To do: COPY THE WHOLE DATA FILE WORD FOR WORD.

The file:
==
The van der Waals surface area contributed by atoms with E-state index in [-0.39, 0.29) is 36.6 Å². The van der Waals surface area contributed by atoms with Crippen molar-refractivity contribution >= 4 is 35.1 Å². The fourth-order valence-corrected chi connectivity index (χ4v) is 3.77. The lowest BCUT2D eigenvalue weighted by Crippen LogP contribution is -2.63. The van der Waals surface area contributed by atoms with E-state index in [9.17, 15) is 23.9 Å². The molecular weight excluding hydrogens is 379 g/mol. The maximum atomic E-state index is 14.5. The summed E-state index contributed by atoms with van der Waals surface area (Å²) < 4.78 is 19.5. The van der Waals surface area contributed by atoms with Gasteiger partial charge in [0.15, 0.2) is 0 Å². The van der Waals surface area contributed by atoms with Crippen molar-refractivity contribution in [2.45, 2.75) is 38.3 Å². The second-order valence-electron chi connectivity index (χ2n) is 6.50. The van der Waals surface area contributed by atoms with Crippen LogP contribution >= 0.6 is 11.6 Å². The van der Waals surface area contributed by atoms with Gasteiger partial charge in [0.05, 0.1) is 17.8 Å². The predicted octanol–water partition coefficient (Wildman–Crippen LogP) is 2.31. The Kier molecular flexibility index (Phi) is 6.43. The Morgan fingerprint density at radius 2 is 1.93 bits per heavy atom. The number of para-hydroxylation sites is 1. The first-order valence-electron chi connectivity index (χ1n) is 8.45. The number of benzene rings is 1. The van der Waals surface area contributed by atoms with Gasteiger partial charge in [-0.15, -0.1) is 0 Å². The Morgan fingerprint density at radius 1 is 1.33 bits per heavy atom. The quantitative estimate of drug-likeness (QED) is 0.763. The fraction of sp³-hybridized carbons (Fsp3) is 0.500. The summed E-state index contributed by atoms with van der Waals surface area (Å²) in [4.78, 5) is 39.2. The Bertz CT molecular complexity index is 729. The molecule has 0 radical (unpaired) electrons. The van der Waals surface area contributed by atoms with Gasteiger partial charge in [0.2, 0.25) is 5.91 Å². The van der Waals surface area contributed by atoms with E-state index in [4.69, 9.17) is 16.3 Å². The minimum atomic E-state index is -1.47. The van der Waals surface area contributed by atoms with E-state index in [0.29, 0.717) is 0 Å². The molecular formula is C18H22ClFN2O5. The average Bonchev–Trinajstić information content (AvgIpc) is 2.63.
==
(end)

The van der Waals surface area contributed by atoms with E-state index in [-0.39, 0.29) is 36.6 Å². The van der Waals surface area contributed by atoms with Crippen molar-refractivity contribution >= 4 is 35.1 Å². The fourth-order valence-corrected chi connectivity index (χ4v) is 3.77. The lowest BCUT2D eigenvalue weighted by Crippen LogP contribution is -2.63. The van der Waals surface area contributed by atoms with E-state index in [9.17, 15) is 23.9 Å². The molecular weight excluding hydrogens is 379 g/mol. The maximum atomic E-state index is 14.5. The summed E-state index contributed by atoms with van der Waals surface area (Å²) < 4.78 is 19.5. The van der Waals surface area contributed by atoms with Gasteiger partial charge in [0.15, 0.2) is 0 Å². The van der Waals surface area contributed by atoms with Crippen molar-refractivity contribution in [2.45, 2.75) is 38.3 Å². The second-order valence-electron chi connectivity index (χ2n) is 6.50. The van der Waals surface area contributed by atoms with Crippen LogP contribution >= 0.6 is 11.6 Å². The van der Waals surface area contributed by atoms with Gasteiger partial charge in [0.05, 0.1) is 17.8 Å². The predicted octanol–water partition coefficient (Wildman–Crippen LogP) is 2.31. The Kier molecular flexibility index (Phi) is 6.43. The Morgan fingerprint density at radius 2 is 1.93 bits per heavy atom. The number of para-hydroxylation sites is 1. The first-order valence-electron chi connectivity index (χ1n) is 8.45. The number of benzene rings is 1. The van der Waals surface area contributed by atoms with Gasteiger partial charge in [-0.15, -0.1) is 0 Å². The Morgan fingerprint density at radius 1 is 1.33 bits per heavy atom. The quantitative estimate of drug-likeness (QED) is 0.763. The fraction of sp³-hybridized carbons (Fsp3) is 0.500. The summed E-state index contributed by atoms with van der Waals surface area (Å²) in [4.78, 5) is 39.2. The Bertz CT molecular complexity index is 729. The molecule has 0 radical (unpaired) electrons. The van der Waals surface area contributed by atoms with Gasteiger partial charge in [0.2, 0.25) is 5.91 Å². The van der Waals surface area contributed by atoms with E-state index in [4.69, 9.17) is 16.3 Å². The minimum atomic E-state index is -1.47. The van der Waals surface area contributed by atoms with E-state index in [0.29, 0.717) is 0 Å². The molecular formula is C18H22ClFN2O5. The average Bonchev–Trinajstić information content (AvgIpc) is 2.63.